[salute] I have &c

1. Archibald MacLaine, a Presbyterian who had been pastor of the English Church at The Hague since 1747 ( DNB ). JA attended the church regularly after he moved to The Hague in May and appreciated the admirable moral lectures delivered by “one of the best Preachers in Europe” (to Robert R. Livingston, 4 Sept. 1782, Wharton, ed., Dipl. Corr. Amer. Rev. , 5:688).
2. This sentence is interlined.
3. The following paragraph was written immediately before the closing and marked for insertion at this point.

Docno: ADMS-06-12-02-0160

Author: Adams, John
Recipient: Lafayette, Marie Joseph Paul Yves Roch Gilbert du Motier, Marquis de
Date: 1782-02-20

To the Marquis de Lafayette

[salute] My dear General

Yesterday Major Porter, brought me, your kind favour of the first of this month,1 together with some Letters from America, in one of which is a Resolution of Congress of the 23d of November “That the secretary of foreign affairs acquaint the Ministers Plenipotentiary of the United States, that it is the desire of Congress that they confer with the Marquis de la Fayette, and avail themselves of his Informations relative to the Situation of publick affairs, in the United States.”1 This Instruction is so agreable to my Inclinations, that I would undertake a Journey to Paris, for the Sake of a personal Interview with my dear General, if the State of my Health, and the Situation of affairs, in which I am here engaged did not render it improper.
Permit me, however, to congratulate you, on your arrival with fresh and unfading Laurels, and to wish you all the Happiness, which the Sight of your Family the applause of the Public and the approbation of your Sovereign can afford you.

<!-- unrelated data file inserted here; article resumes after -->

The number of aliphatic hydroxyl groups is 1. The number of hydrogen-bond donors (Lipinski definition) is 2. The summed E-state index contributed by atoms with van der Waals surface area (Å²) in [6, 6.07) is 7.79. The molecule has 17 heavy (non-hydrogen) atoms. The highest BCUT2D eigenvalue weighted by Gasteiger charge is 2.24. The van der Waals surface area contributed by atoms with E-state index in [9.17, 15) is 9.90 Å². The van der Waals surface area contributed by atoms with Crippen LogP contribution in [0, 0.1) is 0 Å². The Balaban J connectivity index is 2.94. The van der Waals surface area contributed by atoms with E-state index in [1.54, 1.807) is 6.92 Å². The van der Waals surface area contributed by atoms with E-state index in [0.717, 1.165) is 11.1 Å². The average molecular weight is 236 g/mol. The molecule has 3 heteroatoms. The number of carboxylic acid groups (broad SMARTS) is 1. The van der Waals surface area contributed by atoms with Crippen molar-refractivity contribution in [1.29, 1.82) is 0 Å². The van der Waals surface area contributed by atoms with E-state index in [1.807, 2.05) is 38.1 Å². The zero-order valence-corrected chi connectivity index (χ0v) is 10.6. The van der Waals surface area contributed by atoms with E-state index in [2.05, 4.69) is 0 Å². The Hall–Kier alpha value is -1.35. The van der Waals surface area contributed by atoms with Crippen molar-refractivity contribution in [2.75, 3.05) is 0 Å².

I Should be extreamly happy in your Correspondence, Sir, and if there is any Thing in this Country which you would wish to know, I should be glad to inform you as far as is in my Power. This Republick is ballancing between an alliance with France and America on one hand, and a Mediation of Russia for a separate Peace on the { 249 } other. The Byass is strong for Peace but they dont see a Prospect of obtaining it, by the Mediation. They are determined however to try the Experiment, but are so divided about it that all is Languor and Confusion. I fancy they will oscillate for Some time, and at last finding the Negotiations for a Separate Peace, an Illusion, they will join themselves to the Ennemies of their Ennemy.
Upon your Return to America, I should be obliged to you, if you would Say to some of the Members of Congress, that if they should think fit to recall me, it is absolutely necessary in my humble opinion that they Should have some other Person here invested with the Same Powers.

[salute] With the Sincerest affection and Esteem, I have the honour to be, my dear General, your most obedient and humble sert

1. Lafayette’s note was a brief covering letter for the enclosures (Adams Papers). Maj. John Porter sailed with Lafayette as an aide on his return to France. JA knew Porter’s father, Rev. John Porter of the North Parish in Bridgewater (now Brockton), Mass., and his family. On 4 March, JA recommended Porter to Jan Gabriël Tegelaar, an Amsterdam merchant, and on the 5th wrote to Tegelaar to vouch for Porter’s integrity in repaying a loan (both LbC ’s, Adams Papers). Porter’s reputation had been tarnished when he was relieved of his command after mortally wounding Brig. Gen. Enoch Poor of New Hampshire during an August 1780 duel (Dexter, Yale Graduates , 3:392–393; MHS, Procs. , 19 [1881–1882]:256–261).
2. JCC , 21:1134–1135. The resolutions regarding Lafayette were enclosed with the letter of 20 Nov. from Robert R. Livingston, and see also note 8 to the same, above.